This year’s contest was the largest ever with 110 competitors from 16 land-grant universities. UW team members are Jaris Baker, Minnies Gap, McKensie Harris, Laramie, Emilee Brinton, Newnan, Ga., Lara Allnutt, Walden, Co., and Austin Buzanowski, Pompey’s Pillar, Mont., and coach Zeb Gray represented Wyoming.

The team broke the UW specifications record by placing second, and also placed second in beef grading and overall beef, third in reasons, fourth in beef judging and fifth in pork judging. Although the UW team did not win a single division, they finished ahead of the second place team by 18 points.

“It’s rare for a team to win a contest without winning a single division, but to win by that margin makes it even more impressive,” stated Gray. “We put ourselves in a position to win because we were consistent across all divisions.”

Brinton led the team with the second-highest individual score while winning high individual honors in beef grading and receiving second in overall beef. Allnutt was right behind her with the sixth highest individual score and placing third in specifications. Harris tied for first in specifications with a perfect score, and Buzanowski received tenth place honors in specifications.

“I’m thrilled for the students on the team. It takes a tremendous amount of dedication and sacrifice just to compete on the team and nothing is guaranteed,” said Gray. “But to win, that was so exciting and I’m sure they’ll remember it forever.”

For further information or questions about the University of Wyoming Meat Judging Team, please contact Gray at zgray2@uwyo.edu.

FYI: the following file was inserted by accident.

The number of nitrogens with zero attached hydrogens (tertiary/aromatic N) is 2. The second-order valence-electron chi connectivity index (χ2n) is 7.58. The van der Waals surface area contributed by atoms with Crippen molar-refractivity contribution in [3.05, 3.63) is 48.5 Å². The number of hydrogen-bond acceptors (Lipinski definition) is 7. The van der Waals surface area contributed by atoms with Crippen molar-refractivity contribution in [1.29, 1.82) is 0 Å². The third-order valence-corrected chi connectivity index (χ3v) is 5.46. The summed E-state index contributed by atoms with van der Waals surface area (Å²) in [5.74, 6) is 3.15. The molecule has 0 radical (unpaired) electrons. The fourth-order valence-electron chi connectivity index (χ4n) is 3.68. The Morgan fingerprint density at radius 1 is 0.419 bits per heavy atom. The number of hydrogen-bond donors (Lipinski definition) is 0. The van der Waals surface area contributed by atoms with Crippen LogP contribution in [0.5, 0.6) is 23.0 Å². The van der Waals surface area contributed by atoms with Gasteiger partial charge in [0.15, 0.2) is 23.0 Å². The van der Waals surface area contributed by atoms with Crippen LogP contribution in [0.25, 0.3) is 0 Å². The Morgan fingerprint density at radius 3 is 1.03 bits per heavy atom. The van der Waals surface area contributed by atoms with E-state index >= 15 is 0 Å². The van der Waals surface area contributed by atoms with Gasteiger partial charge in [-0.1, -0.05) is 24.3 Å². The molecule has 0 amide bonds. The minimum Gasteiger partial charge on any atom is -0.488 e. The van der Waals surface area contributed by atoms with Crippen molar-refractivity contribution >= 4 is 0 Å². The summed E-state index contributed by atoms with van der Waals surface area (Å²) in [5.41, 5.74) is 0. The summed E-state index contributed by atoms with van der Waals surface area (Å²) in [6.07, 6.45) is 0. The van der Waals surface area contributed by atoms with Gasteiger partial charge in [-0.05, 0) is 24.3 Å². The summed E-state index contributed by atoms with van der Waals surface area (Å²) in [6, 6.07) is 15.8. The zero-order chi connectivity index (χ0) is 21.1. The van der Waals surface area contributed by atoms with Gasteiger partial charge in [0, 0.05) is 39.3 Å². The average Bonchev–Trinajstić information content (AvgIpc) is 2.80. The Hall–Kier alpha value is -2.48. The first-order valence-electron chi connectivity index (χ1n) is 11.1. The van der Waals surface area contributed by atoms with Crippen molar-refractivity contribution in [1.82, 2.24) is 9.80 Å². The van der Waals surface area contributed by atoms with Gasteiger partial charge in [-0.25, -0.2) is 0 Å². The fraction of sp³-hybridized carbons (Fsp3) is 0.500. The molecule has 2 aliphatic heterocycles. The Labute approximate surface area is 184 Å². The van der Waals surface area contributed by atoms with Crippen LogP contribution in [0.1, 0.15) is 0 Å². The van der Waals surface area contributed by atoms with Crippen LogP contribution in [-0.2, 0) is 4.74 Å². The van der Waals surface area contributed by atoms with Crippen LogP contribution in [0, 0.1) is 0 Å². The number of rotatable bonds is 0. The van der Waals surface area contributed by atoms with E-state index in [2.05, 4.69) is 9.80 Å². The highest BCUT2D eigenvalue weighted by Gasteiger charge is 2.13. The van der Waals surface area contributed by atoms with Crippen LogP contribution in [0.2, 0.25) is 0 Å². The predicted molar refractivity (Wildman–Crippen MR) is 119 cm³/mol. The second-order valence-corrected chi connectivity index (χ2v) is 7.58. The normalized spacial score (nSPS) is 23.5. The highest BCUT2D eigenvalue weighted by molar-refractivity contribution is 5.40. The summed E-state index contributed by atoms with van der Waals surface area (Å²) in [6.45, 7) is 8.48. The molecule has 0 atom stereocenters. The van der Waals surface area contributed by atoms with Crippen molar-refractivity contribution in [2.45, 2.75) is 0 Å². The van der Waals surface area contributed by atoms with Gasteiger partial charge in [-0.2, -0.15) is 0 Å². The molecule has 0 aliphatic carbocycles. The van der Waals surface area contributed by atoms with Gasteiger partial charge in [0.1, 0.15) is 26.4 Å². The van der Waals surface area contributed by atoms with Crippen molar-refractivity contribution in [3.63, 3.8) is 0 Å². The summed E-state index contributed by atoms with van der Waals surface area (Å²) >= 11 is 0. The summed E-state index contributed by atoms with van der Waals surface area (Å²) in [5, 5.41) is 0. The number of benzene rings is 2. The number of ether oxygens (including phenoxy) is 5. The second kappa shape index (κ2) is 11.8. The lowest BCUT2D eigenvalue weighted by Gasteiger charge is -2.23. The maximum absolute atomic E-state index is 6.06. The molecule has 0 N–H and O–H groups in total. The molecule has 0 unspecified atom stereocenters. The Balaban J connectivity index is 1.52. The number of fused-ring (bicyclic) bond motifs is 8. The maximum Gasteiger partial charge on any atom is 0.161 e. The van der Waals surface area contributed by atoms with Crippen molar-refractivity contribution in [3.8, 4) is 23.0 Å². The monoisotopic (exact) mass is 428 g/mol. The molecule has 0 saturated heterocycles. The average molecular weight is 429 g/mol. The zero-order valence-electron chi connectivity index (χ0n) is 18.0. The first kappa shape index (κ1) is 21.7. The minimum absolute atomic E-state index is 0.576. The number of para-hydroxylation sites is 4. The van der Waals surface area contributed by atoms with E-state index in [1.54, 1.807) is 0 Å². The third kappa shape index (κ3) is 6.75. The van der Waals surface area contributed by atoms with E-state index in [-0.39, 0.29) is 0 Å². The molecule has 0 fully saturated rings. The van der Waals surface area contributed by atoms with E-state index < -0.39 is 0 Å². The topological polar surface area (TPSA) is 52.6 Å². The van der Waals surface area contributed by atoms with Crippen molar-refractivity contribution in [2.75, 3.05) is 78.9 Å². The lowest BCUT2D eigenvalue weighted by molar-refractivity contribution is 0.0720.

UW Extension hosts Worland discussion with healthcare experts

Brandon Greet

Brandon Greet

An opportunity to discuss healthcare changes with experts in the industry is Thursday, March 28, in Worland.

The Washakie County office of the University of Wyoming Extension is hosting the discussion and dinner at the Worland Community Center Complex, said Brandon Greet, extension educator. Doors open at 5:30 p.m. with dinner, and discussion starts at 6 p.m. The cost is $20 to preregister and $25 at the door.

“Open enrollment in the health insurance marketplace begins Oct. 1. Some people have been following the changes closely, but many of us have not,” said Greet. “With open enrollment on the way, it is a great time to learn what ischanging.”

The Affordable Care Act was signed into law March 23, 2010.

“This law affects farmers, ranchers, small business owners and individuals,” said Greet. “How will it affect you and your business? How should you be preparing? Everyone needs answers to these questions.”

There are two parts to the ACA:  Medicaid expansion and the insurance exchange.  “Between these two parts, everybody in the United States will be affected in some way,” Greet noted.

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UW Extension offers Wyoming ranch management institutes at two locations

Bridger Feuz

Bridger Feuz

The Wyoming Master Cattleman team is offering ranch management institutes at Bear River Lodge near Evanston and at The Ranch at Ucross in February.

These institutes are three-day sessions with an intensive focus on ranch management.

“Agriculture has been and will continue to be a business with significant risks,” said Bridger Feuz, UW Extension educator organizing the institutes. “Drought, highly variable input costs and fluctuating prices are just a few of the risks producers face.”

The institutes will teach strategies and tools to help producers make decisions that lead to sustainable operations.

“Participants will roll up their sleeves and not only learn to use the tools, they will also be guidedthrough the process of completing analyses on their own ranches,” said Feuz. “Just like many other jobs on a ranch, management is hard work. We expect participants to work hard and complete the tasks during these institutes.”